Russia in Global Affairs, founded in November 2002 by the Council for Foreign and Defense Policy (CFDP), the Russian Union of Industrialists and Entrepreneurs, and the Izvestia daily, is an English-language journal published on a quarterly basis. It is accessible online free of charge. Its editorial board includes the chairman, Sergey Karaganov; Martti Ahtisaari, Nobel Prize Winner and former President of Finland; Carl Bildt, Foreign Minister of Sweden; Helmut Kohl; and Sergey Lavrov and Igor Ivanov, both in personal capacity. The editor-in-Chief is Fyodor Lukyanov.
Russia in Global Affairs has published many contributions to the debate on the South Caucasus. The following are some of the most interesting recent articles on the region:
Mikhail Troitsky, "Accepting the Inevitable?", Russia in Global Affairs. no. 2, April
Alexei Vlassov, "The End of Multi-Vector Policies", Russia in Global Affairs no. 4, October-December 2008. On the implications of the 2008 war in Georgia for Russia and the CIS, and the inadequacy of "post-Soviet multi-vector policies".
Ivan Kotlyarov, "The Logic of South Ossetia Conflict", Russia in Global Affairs no. 4, October-December 2008. Provides suggestions for the Russian government on how to act in the aftermath of the conflict and Moscow's recognition of Abkhazia's and South Ossetia's independence:
"By standing up to defend the South Ossetian population – the majority of which are Russian citizens – from extermination by Georgian troops and to support its own peacekeepers, who had become targets of an unmotivated attack, Russia took the only action that was possible in that situation. The logic of defending the civilian population in the zone of one's own peacekeeping control is immaculate from both the political and moral point of view, and the operation by the Russian troops was quite correctly described as 'peace enforcement'. This was not a war against Georgia; this was a peacekeeping action aimed at coercing the aggressor to stop military operations."
Alexander Aksenyonok, "Paradigm Change in Russian Foreign Policy", Russia in Global Affairs no. 4, October-December 2008. Defends Russia's actions in the conflict, argues that the West is not ready for a new security architecture and keeps provoking Russia: "in the view of Russia's political elite, the demonization of Russia at every given opportunity, artificial attempts to create an enemy image of Russia, and gross violations of the rules of free competition in world markets – all these developments are intended to prevent Russia's rebirth as a center of power in the rapidly changing world."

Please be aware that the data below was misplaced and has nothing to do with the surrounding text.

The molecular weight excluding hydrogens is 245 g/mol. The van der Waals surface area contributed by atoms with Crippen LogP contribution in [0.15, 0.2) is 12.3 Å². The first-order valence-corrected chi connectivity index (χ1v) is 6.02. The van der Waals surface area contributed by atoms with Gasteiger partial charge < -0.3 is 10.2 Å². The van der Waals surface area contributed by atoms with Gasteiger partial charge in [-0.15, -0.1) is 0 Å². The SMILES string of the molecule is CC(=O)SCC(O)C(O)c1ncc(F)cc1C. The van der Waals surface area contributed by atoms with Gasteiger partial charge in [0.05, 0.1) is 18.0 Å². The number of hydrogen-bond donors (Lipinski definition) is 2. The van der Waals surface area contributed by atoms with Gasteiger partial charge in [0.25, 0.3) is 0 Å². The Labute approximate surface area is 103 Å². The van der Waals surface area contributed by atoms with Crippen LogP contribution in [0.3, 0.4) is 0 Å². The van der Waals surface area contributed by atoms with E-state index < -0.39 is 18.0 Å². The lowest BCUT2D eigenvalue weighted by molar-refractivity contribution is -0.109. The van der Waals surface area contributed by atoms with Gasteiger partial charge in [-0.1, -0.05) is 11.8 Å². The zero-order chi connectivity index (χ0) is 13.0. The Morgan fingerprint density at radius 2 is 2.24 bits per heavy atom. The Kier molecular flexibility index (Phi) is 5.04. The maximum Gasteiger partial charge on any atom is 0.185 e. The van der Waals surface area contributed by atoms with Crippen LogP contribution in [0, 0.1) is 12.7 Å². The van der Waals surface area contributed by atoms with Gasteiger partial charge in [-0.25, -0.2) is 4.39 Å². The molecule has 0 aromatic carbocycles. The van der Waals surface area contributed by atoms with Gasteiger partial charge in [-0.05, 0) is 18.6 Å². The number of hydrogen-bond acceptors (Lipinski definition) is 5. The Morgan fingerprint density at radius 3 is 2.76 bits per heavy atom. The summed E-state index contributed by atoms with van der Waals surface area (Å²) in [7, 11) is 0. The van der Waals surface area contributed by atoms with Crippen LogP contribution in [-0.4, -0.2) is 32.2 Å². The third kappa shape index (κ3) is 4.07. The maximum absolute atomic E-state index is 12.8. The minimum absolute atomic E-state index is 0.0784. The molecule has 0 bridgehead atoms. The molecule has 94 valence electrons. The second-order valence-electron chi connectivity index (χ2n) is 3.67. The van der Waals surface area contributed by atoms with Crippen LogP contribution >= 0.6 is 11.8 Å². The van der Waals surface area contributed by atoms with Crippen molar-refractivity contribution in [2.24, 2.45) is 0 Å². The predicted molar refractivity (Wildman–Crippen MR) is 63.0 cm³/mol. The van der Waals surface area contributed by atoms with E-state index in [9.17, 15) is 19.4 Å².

Yekaterina Kuznetsova, "The Near Abroad: Increasingly Far Away from Russia", Russia in Global Affairs, no. 1, January-March 2005 Discusses Russia's policy in the near abroad, providing substantial analysis of Russian-Georgian relations. Argues that "helping post-Soviet states to restore their integrity would bring Russia more dividends than the hopeless and costly support for the unrecognized autonomies."
"Armenia Amid a Sea of Uncertainty" (survey results), Russia in Global Affairs, no. 4, October – December 2004 Discusses four scenarios for Armenia in 2008-2010: integration into the EU; stagnation in isolation; Russia's outpost; and regional leader.
Leonid Radzikhovsky, "Georgiophobia", Russia in Global Affairs, no. 4, October – December 2004 A journalist's take on the state of Russian-Georgian relations. "Russia is Georgia's natural ally. To make Georgia understand this, Russia must change its attitude toward its southerly neighbor. First and foremost, we must take our feet off the tabletop and stop putting on arrogant airs." Advocates cooperation between Russia, Georgia, and the US.
Andranik Migranyan, "Georgia Propelling Its Disintegration", Russia in Global Affairs, no. 4, October – December 2004 Critical of Saakashvili's approach to Abkhazia and South Ossetia: "Today, Saakashvili seems to be propelling a de jure formalization of Abkhazian and South Ossetian independence."
Sergei Karaganov, "Moscow and Tbilisi: Beginning Anew", Russia in Global Affairs, no. 1, January-February 2004 Argues that the new Georgian leadership may be an opportunity for a new start to relations between the two countries; that Russia is not interested in Georgia's decline or disintegration; and that "friendly assistance to the Georgian people will be more advantageous in the long term than semi-hostile disregard."